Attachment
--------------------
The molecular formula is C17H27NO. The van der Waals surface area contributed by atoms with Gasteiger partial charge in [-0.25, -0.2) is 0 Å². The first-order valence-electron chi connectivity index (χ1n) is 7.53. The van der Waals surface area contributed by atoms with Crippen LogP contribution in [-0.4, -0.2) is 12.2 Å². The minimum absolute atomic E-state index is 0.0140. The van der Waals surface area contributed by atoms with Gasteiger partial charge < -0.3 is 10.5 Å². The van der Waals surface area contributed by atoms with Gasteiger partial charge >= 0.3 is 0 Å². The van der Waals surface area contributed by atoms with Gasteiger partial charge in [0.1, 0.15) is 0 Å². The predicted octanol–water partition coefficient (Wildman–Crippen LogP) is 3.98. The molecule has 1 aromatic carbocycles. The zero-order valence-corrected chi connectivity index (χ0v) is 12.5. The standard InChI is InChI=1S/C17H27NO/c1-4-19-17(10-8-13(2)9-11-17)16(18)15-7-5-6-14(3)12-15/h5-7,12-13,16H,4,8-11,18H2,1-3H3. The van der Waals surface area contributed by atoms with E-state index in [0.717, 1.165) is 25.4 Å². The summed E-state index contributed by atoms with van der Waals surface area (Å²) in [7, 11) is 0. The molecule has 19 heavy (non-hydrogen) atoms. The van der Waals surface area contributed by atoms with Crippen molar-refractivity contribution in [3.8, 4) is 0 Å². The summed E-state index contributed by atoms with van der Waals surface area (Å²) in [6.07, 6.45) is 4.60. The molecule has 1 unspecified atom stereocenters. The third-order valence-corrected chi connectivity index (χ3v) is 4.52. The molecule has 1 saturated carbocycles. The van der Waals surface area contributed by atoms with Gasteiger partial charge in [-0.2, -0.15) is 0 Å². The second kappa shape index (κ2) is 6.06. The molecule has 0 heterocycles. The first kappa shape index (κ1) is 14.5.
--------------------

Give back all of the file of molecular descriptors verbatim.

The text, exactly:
The molecular formula is C17H27NO. The van der Waals surface area contributed by atoms with Gasteiger partial charge in [-0.25, -0.2) is 0 Å². The first-order valence-electron chi connectivity index (χ1n) is 7.53. The van der Waals surface area contributed by atoms with Crippen LogP contribution in [-0.4, -0.2) is 12.2 Å². The minimum absolute atomic E-state index is 0.0140. The van der Waals surface area contributed by atoms with Gasteiger partial charge < -0.3 is 10.5 Å². The van der Waals surface area contributed by atoms with Gasteiger partial charge >= 0.3 is 0 Å². The van der Waals surface area contributed by atoms with Gasteiger partial charge in [0.1, 0.15) is 0 Å². The predicted octanol–water partition coefficient (Wildman–Crippen LogP) is 3.98. The molecule has 1 aromatic carbocycles. The zero-order valence-corrected chi connectivity index (χ0v) is 12.5. The standard InChI is InChI=1S/C17H27NO/c1-4-19-17(10-8-13(2)9-11-17)16(18)15-7-5-6-14(3)12-15/h5-7,12-13,16H,4,8-11,18H2,1-3H3. The van der Waals surface area contributed by atoms with E-state index in [0.717, 1.165) is 25.4 Å². The summed E-state index contributed by atoms with van der Waals surface area (Å²) in [7, 11) is 0. The molecule has 19 heavy (non-hydrogen) atoms. The van der Waals surface area contributed by atoms with Crippen molar-refractivity contribution in [3.8, 4) is 0 Å². The summed E-state index contributed by atoms with van der Waals surface area (Å²) in [6.07, 6.45) is 4.60. The molecule has 1 unspecified atom stereocenters. The third-order valence-corrected chi connectivity index (χ3v) is 4.52. The molecule has 1 saturated carbocycles. The van der Waals surface area contributed by atoms with Gasteiger partial charge in [-0.2, -0.15) is 0 Å². The second kappa shape index (κ2) is 6.06. The molecule has 0 heterocycles. The first kappa shape index (κ1) is 14.5.